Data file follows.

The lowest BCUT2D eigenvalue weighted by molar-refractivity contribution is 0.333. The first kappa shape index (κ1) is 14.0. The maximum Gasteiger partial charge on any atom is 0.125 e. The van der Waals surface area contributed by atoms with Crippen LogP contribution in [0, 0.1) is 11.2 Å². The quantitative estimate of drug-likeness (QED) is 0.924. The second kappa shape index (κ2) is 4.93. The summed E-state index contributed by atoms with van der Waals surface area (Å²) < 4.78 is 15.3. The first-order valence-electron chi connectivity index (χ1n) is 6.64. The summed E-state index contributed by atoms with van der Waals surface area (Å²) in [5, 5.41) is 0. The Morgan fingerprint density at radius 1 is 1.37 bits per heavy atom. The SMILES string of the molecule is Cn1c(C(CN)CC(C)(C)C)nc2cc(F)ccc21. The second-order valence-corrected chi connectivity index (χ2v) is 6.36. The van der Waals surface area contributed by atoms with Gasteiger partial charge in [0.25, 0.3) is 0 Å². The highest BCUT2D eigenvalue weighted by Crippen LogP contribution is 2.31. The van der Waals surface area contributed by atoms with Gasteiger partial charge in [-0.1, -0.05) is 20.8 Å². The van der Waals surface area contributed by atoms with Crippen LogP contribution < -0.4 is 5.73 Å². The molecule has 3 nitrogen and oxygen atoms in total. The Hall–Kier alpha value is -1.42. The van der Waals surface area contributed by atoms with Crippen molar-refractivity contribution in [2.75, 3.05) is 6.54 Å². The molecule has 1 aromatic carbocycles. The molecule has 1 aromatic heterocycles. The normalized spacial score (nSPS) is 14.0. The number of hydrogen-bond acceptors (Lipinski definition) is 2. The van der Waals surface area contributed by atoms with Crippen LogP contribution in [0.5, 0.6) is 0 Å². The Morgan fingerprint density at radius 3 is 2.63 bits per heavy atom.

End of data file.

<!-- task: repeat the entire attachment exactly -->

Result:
The lowest BCUT2D eigenvalue weighted by molar-refractivity contribution is 0.333. The first kappa shape index (κ1) is 14.0. The maximum Gasteiger partial charge on any atom is 0.125 e. The van der Waals surface area contributed by atoms with Crippen LogP contribution in [0, 0.1) is 11.2 Å². The quantitative estimate of drug-likeness (QED) is 0.924. The second kappa shape index (κ2) is 4.93. The summed E-state index contributed by atoms with van der Waals surface area (Å²) < 4.78 is 15.3. The first-order valence-electron chi connectivity index (χ1n) is 6.64. The summed E-state index contributed by atoms with van der Waals surface area (Å²) in [5, 5.41) is 0. The Morgan fingerprint density at radius 1 is 1.37 bits per heavy atom. The SMILES string of the molecule is Cn1c(C(CN)CC(C)(C)C)nc2cc(F)ccc21. The second-order valence-corrected chi connectivity index (χ2v) is 6.36. The van der Waals surface area contributed by atoms with Gasteiger partial charge in [0.25, 0.3) is 0 Å². The highest BCUT2D eigenvalue weighted by Crippen LogP contribution is 2.31. The van der Waals surface area contributed by atoms with Gasteiger partial charge in [-0.1, -0.05) is 20.8 Å². The van der Waals surface area contributed by atoms with Crippen LogP contribution < -0.4 is 5.73 Å². The molecule has 3 nitrogen and oxygen atoms in total. The Hall–Kier alpha value is -1.42. The van der Waals surface area contributed by atoms with Crippen molar-refractivity contribution in [2.75, 3.05) is 6.54 Å². The molecule has 1 aromatic carbocycles. The molecule has 1 aromatic heterocycles. The normalized spacial score (nSPS) is 14.0. The number of hydrogen-bond acceptors (Lipinski definition) is 2. The van der Waals surface area contributed by atoms with Crippen LogP contribution in [0.5, 0.6) is 0 Å². The Morgan fingerprint density at radius 3 is 2.63 bits per heavy atom.